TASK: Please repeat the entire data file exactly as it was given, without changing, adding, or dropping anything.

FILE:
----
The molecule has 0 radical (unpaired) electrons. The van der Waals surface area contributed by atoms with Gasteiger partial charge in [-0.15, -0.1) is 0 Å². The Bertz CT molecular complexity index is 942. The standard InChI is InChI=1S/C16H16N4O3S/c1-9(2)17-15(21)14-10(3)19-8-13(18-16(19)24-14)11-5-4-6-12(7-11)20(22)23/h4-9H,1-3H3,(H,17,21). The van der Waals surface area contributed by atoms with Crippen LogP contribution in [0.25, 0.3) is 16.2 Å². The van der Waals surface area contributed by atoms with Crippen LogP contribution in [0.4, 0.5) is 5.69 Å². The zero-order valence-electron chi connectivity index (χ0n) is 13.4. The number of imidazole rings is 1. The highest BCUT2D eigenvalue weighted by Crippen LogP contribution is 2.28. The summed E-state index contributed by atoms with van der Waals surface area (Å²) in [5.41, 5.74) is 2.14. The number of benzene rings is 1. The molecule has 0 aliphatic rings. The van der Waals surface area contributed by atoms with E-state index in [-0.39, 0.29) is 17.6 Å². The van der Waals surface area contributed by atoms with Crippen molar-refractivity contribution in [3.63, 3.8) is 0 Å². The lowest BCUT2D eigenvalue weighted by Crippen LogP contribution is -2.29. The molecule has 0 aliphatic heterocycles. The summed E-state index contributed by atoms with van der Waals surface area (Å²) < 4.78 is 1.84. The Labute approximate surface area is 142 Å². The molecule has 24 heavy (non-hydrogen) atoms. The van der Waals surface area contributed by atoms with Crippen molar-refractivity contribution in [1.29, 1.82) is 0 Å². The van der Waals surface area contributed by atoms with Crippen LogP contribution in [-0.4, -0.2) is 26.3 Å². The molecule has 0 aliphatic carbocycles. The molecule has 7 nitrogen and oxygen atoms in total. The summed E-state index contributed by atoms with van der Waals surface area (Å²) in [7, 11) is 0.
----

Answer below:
The molecule has 0 radical (unpaired) electrons. The van der Waals surface area contributed by atoms with Gasteiger partial charge in [-0.15, -0.1) is 0 Å². The Bertz CT molecular complexity index is 942. The standard InChI is InChI=1S/C16H16N4O3S/c1-9(2)17-15(21)14-10(3)19-8-13(18-16(19)24-14)11-5-4-6-12(7-11)20(22)23/h4-9H,1-3H3,(H,17,21). The van der Waals surface area contributed by atoms with Crippen LogP contribution in [0.25, 0.3) is 16.2 Å². The van der Waals surface area contributed by atoms with Crippen LogP contribution in [0.4, 0.5) is 5.69 Å². The zero-order valence-electron chi connectivity index (χ0n) is 13.4. The number of imidazole rings is 1. The highest BCUT2D eigenvalue weighted by Crippen LogP contribution is 2.28. The summed E-state index contributed by atoms with van der Waals surface area (Å²) in [5.41, 5.74) is 2.14. The number of benzene rings is 1. The molecule has 0 aliphatic rings. The van der Waals surface area contributed by atoms with E-state index in [-0.39, 0.29) is 17.6 Å². The van der Waals surface area contributed by atoms with Crippen molar-refractivity contribution in [3.63, 3.8) is 0 Å². The lowest BCUT2D eigenvalue weighted by Crippen LogP contribution is -2.29. The molecule has 0 aliphatic heterocycles. The summed E-state index contributed by atoms with van der Waals surface area (Å²) < 4.78 is 1.84. The Labute approximate surface area is 142 Å². The molecule has 24 heavy (non-hydrogen) atoms. The van der Waals surface area contributed by atoms with Crippen molar-refractivity contribution in [1.29, 1.82) is 0 Å². The van der Waals surface area contributed by atoms with Crippen LogP contribution in [-0.4, -0.2) is 26.3 Å². The molecule has 0 aliphatic carbocycles. The molecule has 7 nitrogen and oxygen atoms in total. The summed E-state index contributed by atoms with van der Waals surface area (Å²) in [7, 11) is 0.